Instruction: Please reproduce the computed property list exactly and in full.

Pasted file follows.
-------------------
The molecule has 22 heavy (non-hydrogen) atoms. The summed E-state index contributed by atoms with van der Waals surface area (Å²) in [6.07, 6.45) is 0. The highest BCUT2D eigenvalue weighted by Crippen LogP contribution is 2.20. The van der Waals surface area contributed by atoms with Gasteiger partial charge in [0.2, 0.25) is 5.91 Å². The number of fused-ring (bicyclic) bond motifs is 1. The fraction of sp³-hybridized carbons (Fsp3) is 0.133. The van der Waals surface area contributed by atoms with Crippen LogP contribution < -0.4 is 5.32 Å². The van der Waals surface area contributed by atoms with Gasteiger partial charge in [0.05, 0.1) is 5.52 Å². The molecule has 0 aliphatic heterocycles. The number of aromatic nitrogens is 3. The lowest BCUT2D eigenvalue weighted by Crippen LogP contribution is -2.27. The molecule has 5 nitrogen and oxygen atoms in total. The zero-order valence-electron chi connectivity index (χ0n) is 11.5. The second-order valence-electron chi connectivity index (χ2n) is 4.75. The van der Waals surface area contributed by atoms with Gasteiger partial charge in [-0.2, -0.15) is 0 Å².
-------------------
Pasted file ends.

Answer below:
The molecule has 22 heavy (non-hydrogen) atoms. The summed E-state index contributed by atoms with van der Waals surface area (Å²) in [6.07, 6.45) is 0. The highest BCUT2D eigenvalue weighted by Crippen LogP contribution is 2.20. The van der Waals surface area contributed by atoms with Gasteiger partial charge in [0.2, 0.25) is 5.91 Å². The number of fused-ring (bicyclic) bond motifs is 1. The fraction of sp³-hybridized carbons (Fsp3) is 0.133. The van der Waals surface area contributed by atoms with Crippen LogP contribution < -0.4 is 5.32 Å². The van der Waals surface area contributed by atoms with Gasteiger partial charge in [0.05, 0.1) is 5.52 Å². The molecule has 0 aliphatic heterocycles. The number of aromatic nitrogens is 3. The lowest BCUT2D eigenvalue weighted by Crippen LogP contribution is -2.27. The molecule has 5 nitrogen and oxygen atoms in total. The zero-order valence-electron chi connectivity index (χ0n) is 11.5. The second-order valence-electron chi connectivity index (χ2n) is 4.75. The van der Waals surface area contributed by atoms with Gasteiger partial charge in [-0.2, -0.15) is 0 Å².